Another ‘gotcha!’ in Access that I need to remember

I’m working on two sets of menu actions that are almost, but not quite, identical.  The first set works against all of the students assigned to a specific teacher.  The second set pulls against a subset: it’s a caseload system where the teacher can say that ‘I only work with THESE kids’.  We have two districts with the potential for a hundred or more blind students, far more than one teacher should work with to provide good service.  So there will be multiple teachers with certain students assigned to them.

The solution was a Caseload table consisting of two fields: TeacherID and StudentID, those two fields are also the clustered PK.  I’m debating whether StudentID should also have a unique constraint, that’s a topic for a future meeting of the work group (which hasn’t happened since April).  If a student should only be assigned one teacher, then I could theoretically add the assigned teacher to the student record and use a filtered index which might give me better performance.

So the menu options are Edit Students, View Missing or Late (eye) Evaluations, Edit APH Status (an annual function that gives us more funding to get the student’s more stuff to help with their education, depending on severity of their visual impairment), and a browser that lets the teacher see if a specific student ID is assigned to what district.  The first three are duplicated for the caseload system, the fourth is replaced with a button for adding/removing students to the teacher’s caseload records.

Thus those three caseload functions join against the teacher’s records.  I got the add/remove code working late last week, today I started working on the other three functions, and I finally got them working.

Except for one problem — the second and third programs didn’t work.  They worked fine when I opened them from the Access Object Browser window, but not when I tried to open them from the menus.  I’d get a parameter box asking for a value that shouldn’t be needed.  I’d click Debug and go in to the code, and it didn’t make sense as the parameter being requested wasn’t there!

It finally occurred to me that it might be a macro parameter!  So I clicked on the builder for the On Open event, and sure enough, there it was.  Delete it, and the code works fine.  My real mistake was being lazy and using the Command Button Wizard to create a macro to open the forms rather than going to the fairly trivial effort of putting VBA code behind it.  It would probably be a good idea to go through my system and change all the buttons from macros to VBA, but I have two more major dragons to slay before I can go to internal testing, and the superintendent wants to get this out to the districts, so I think I’ll slay some dragons before I go back to that part of the code.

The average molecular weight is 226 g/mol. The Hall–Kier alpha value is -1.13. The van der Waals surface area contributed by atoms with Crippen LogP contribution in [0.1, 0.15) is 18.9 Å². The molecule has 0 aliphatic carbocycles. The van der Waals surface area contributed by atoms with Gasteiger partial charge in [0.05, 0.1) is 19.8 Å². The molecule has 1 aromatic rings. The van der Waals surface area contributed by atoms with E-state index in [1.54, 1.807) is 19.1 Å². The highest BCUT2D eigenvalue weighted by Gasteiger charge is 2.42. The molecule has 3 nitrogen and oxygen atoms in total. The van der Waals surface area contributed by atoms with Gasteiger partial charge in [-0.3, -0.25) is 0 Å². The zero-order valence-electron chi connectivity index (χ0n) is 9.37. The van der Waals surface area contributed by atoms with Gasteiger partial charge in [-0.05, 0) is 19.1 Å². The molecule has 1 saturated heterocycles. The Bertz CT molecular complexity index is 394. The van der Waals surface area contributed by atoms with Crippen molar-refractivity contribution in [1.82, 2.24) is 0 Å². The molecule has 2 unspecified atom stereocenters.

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Data Cleanup

I’m working on a project to randomize name and address data for a project.  Basically I want to be able to take live data and do a one-way (non-reversible) scramble for showing to the public and for training purposes.  I’ve downloaded a lot of records from GenerateData.com, a site that I really like for the purpose, but it’s a little too ‘international’ for my needs.  So I’ve grabbed data from a number of places.

One places that I took was my iPhone contact list.  I generated a PDF of all records with just the name and address.  All I wanted was street addresses, but I very quickly ran in to a major problem after I did a Select All and pasted it in to Excel for cleanup before loading it in to a database.

The data looked like this:

Zeffiro's Pizzaria                                                    135 N. Water St

The problem was that there was an unpredictable and inconsistent number of spaces between the company name and the address.  Incidentally, if you ever find yourself in Las Cruces, NM, Zeffiro’s is fantastic pizza from a wood-fired oven.  And yes, that’s their address.

I figured out a simple Excel formula to handle the extraction:

=TRIM(RIGHT(<datacolumn>,50))

It wasn’t 100% effective, but it was pretty darn good for extracting just that part of the address.  Grab the rightmost X columns, and the TRIM() function removes both leading and trailing spaces, and Robert is your parent’s brother.

The process was a little more complicated than that, but ultimately I ended up with what I needed.

Good luck if you have a similar need!

Changing the appearance of Access fields when they’re entered and exited

I came across this code in Access Hacks by Ken Bluttman (O’Reilly, 2005, pg 83) and decided to experiment with it.  The concept is quite simple: two short subroutines to define what to do to a field when it is entered and exited using With Me.ActiveControl to set numerous parameters, followed by an _Enter and _Exit sub for every control that you want so manipulated.  Also note that if the Special Effects of the text box is other than Flat, it might not work correctly.